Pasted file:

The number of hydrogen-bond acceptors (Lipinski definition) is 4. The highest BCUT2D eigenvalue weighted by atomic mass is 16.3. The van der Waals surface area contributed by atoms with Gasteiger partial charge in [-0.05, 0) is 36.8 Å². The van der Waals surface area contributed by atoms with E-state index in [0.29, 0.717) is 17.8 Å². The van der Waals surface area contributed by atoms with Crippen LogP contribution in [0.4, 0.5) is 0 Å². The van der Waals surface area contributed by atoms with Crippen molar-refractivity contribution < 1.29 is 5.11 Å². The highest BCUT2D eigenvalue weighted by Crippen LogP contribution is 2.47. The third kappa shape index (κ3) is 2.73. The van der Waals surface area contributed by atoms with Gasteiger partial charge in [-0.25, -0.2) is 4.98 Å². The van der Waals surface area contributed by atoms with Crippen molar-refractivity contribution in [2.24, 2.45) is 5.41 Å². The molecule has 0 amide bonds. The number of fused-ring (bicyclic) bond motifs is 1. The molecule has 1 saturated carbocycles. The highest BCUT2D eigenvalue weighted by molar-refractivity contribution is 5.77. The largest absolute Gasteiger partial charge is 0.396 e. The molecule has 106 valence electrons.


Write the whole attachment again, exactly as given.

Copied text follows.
The number of hydrogen-bond acceptors (Lipinski definition) is 4. The highest BCUT2D eigenvalue weighted by atomic mass is 16.3. The van der Waals surface area contributed by atoms with Gasteiger partial charge in [-0.05, 0) is 36.8 Å². The van der Waals surface area contributed by atoms with E-state index in [0.29, 0.717) is 17.8 Å². The van der Waals surface area contributed by atoms with Crippen LogP contribution in [0.4, 0.5) is 0 Å². The van der Waals surface area contributed by atoms with Crippen molar-refractivity contribution < 1.29 is 5.11 Å². The highest BCUT2D eigenvalue weighted by Crippen LogP contribution is 2.47. The third kappa shape index (κ3) is 2.73. The van der Waals surface area contributed by atoms with Gasteiger partial charge in [-0.25, -0.2) is 4.98 Å². The van der Waals surface area contributed by atoms with Crippen molar-refractivity contribution in [2.24, 2.45) is 5.41 Å². The molecule has 0 amide bonds. The number of fused-ring (bicyclic) bond motifs is 1. The molecule has 1 saturated carbocycles. The highest BCUT2D eigenvalue weighted by molar-refractivity contribution is 5.77. The largest absolute Gasteiger partial charge is 0.396 e. The molecule has 106 valence electrons.